La Nina and Pacific Decadal Oscillation (PDO) -- Cooling in the Pacific Ocean Don J. Easterbrook, Dept. of Geology, Western Washington University, Bellingham, WA
The announcement by NASA’s Jet Propulsion Laboratory that the Pacific Decadal Oscillation (PDO) had shifted to its cool phase (Fig. 1) is right on schedule as predicted by past climate and PDO changes (Easterbrook, 2001, 2006, 2007). It is not an oddity superimposed upon and masking the predicted severe warming by the IPCC.
Sea Surface Temperature Anamoly
Figure 1. Cooling of the Pacific Ocean and setting up of the PDO. Sea surface temperature anomaly in the Pacific Ocean from April 14–21, 2008. The anomaly compares the recent temperatures measured by the Advanced Microwave Scanning Radiometer for EOS (AMSR-E) on NASA’s Aqua satellite with an average of data collected by the NOAA Pathfinder satellites from 1985–1997. Places where the Pacific was cooler than normal are blue, places where temperatures were average are white, and places where the ocean was warmer than normal are red. The cool water anomaly in the center of the image shows the lingering effect of the year-old La Niña. However, the much broader area of cooler-than-average water off the coast of North America from Alaska (top center) to the equator is a classic feature of the cool phase of the Pacific Decadal Oscillation (PDO). The cool waters wrap in a horseshoe shape around a core of warmer-than-average water. (In the warm phase, the pattern is reversed). Unlike El Niño and La Niña, which may occur every 3 to 7 years and last from 6 to 18 months, the PDO can remain in the same phase for 20 to 30 years. (NASA image by Jesse Allen, AMSR-E data processed and provided by Chelle Gentemann and Frank Wentz, Remote Sensing Systems. Caption by Rebecca Lindsey, adapted from a press release from NASA JPL).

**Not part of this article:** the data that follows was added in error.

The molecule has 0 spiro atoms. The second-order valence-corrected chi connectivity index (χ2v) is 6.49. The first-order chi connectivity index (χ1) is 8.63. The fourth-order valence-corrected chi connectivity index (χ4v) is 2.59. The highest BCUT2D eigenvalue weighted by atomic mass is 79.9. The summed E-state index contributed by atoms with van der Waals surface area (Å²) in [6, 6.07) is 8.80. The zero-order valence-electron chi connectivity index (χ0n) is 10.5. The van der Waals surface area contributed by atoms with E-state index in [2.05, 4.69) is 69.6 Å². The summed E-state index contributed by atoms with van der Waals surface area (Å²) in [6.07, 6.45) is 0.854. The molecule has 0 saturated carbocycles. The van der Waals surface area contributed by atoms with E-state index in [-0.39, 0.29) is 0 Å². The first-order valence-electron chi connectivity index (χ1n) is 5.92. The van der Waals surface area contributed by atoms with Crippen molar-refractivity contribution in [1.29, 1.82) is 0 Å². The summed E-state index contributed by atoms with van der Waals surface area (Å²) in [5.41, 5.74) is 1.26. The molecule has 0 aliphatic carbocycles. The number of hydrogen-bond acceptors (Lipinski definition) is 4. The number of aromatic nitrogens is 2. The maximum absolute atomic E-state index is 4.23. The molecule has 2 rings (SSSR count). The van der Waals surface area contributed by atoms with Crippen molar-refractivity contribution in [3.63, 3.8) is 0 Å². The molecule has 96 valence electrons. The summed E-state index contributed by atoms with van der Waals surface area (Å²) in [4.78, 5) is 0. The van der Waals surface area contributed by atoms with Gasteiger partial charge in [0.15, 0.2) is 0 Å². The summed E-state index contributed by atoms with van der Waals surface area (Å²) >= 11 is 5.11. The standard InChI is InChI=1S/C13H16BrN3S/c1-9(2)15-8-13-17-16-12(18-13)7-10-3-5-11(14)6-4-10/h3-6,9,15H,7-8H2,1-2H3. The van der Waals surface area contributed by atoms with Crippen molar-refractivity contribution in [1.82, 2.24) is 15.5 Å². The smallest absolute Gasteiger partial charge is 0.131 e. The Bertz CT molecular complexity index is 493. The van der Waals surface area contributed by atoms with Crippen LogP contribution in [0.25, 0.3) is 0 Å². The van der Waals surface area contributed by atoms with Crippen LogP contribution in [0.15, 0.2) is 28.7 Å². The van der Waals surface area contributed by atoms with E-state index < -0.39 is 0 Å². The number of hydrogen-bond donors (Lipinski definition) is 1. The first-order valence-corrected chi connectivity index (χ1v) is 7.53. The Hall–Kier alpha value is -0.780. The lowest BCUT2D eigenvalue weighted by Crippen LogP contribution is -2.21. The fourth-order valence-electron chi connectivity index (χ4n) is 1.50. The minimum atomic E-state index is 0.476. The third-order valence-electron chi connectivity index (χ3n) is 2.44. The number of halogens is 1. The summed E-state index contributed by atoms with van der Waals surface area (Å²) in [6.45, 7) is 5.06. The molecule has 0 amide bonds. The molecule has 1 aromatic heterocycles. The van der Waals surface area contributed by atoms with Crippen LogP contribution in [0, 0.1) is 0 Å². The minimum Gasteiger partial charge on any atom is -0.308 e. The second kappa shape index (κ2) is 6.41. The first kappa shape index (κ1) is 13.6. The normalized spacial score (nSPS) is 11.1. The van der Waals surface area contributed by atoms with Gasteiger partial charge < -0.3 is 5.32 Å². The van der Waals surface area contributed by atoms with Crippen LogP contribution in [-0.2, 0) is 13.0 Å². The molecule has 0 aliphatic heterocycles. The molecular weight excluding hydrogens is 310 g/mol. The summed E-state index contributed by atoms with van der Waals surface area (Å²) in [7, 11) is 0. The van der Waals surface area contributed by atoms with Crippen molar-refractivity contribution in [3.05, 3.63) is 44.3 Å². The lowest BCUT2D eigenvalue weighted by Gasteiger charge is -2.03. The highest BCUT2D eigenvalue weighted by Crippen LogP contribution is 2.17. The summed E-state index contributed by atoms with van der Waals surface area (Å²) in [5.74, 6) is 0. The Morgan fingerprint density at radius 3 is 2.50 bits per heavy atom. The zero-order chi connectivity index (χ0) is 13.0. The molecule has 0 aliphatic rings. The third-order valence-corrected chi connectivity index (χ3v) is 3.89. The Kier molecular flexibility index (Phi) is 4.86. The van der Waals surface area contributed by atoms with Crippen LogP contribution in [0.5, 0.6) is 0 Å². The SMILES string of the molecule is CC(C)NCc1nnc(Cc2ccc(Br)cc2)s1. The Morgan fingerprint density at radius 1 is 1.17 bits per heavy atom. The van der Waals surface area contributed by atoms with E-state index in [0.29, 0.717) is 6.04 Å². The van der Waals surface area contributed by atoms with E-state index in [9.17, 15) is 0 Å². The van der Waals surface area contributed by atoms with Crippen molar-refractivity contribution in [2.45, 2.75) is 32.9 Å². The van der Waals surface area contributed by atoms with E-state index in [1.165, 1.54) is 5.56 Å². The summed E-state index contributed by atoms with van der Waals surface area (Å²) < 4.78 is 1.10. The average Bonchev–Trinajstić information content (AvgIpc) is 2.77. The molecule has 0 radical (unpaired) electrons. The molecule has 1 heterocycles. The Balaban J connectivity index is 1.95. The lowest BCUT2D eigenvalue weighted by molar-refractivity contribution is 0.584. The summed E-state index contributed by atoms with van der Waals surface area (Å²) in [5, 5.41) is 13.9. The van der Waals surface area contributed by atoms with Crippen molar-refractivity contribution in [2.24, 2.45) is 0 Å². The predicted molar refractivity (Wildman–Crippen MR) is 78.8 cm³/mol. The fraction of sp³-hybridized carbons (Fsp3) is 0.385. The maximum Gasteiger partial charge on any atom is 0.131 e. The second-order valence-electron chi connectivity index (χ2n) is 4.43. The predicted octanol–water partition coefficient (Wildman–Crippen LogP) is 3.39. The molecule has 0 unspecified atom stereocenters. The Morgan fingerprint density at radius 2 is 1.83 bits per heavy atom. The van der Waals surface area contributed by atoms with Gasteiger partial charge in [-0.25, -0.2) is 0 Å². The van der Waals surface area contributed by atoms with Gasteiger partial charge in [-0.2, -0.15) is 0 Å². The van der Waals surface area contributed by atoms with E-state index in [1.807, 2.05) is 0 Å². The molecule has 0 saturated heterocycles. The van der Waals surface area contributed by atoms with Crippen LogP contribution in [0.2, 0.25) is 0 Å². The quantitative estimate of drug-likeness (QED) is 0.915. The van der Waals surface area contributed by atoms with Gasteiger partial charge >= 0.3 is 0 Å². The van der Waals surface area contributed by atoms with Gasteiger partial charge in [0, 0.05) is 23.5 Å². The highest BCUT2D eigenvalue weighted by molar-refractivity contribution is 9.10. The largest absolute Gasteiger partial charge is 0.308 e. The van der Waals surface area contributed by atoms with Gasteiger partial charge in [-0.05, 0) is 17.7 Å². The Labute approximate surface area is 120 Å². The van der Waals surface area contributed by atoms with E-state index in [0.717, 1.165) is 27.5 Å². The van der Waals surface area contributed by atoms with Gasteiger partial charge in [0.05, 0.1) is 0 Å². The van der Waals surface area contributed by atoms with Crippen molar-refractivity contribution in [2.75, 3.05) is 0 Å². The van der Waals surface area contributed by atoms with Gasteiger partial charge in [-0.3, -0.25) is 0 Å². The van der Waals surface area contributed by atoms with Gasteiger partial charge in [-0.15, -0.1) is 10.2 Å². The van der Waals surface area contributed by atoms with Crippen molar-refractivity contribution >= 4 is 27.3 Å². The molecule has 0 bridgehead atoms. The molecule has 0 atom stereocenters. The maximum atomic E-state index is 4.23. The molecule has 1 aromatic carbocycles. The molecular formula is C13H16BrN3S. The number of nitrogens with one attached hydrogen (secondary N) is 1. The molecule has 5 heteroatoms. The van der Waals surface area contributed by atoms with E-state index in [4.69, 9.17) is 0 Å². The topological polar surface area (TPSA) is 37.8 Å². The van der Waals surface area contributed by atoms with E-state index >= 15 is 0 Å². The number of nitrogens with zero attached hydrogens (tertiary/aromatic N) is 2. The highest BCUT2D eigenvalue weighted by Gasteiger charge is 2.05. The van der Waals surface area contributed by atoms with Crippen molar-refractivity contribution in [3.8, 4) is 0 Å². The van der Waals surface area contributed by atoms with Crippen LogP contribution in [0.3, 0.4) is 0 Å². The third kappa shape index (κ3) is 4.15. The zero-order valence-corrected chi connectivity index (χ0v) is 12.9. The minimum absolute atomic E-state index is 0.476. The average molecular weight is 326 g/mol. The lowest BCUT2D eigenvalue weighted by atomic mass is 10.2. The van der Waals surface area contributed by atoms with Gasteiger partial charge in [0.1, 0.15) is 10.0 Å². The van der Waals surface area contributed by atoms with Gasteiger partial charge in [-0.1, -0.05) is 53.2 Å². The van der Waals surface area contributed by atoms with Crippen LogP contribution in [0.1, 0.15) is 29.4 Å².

As shown by the historic pattern of PDOs over the past century (Fig. 2) and by corresponding global warming and cooling, the pattern is part of ongoing warm/cool cycles that last 25-30 years.
PDO Index, 1900 - January 2008
Global temperatures peaked in 1998 and have not been exceeded since then. Pacific Ocean temperatures began a cooling phase in 1999 that was briefly interrupted by El Nino and dramatic cooling in 2007-2008 appears to be a continuation of a global cooling trend set up by the PDO cool phase (Fig. 1) as predicted (Fig. 3).
Don J. Easterbrook Dept. of Geology Western Washington University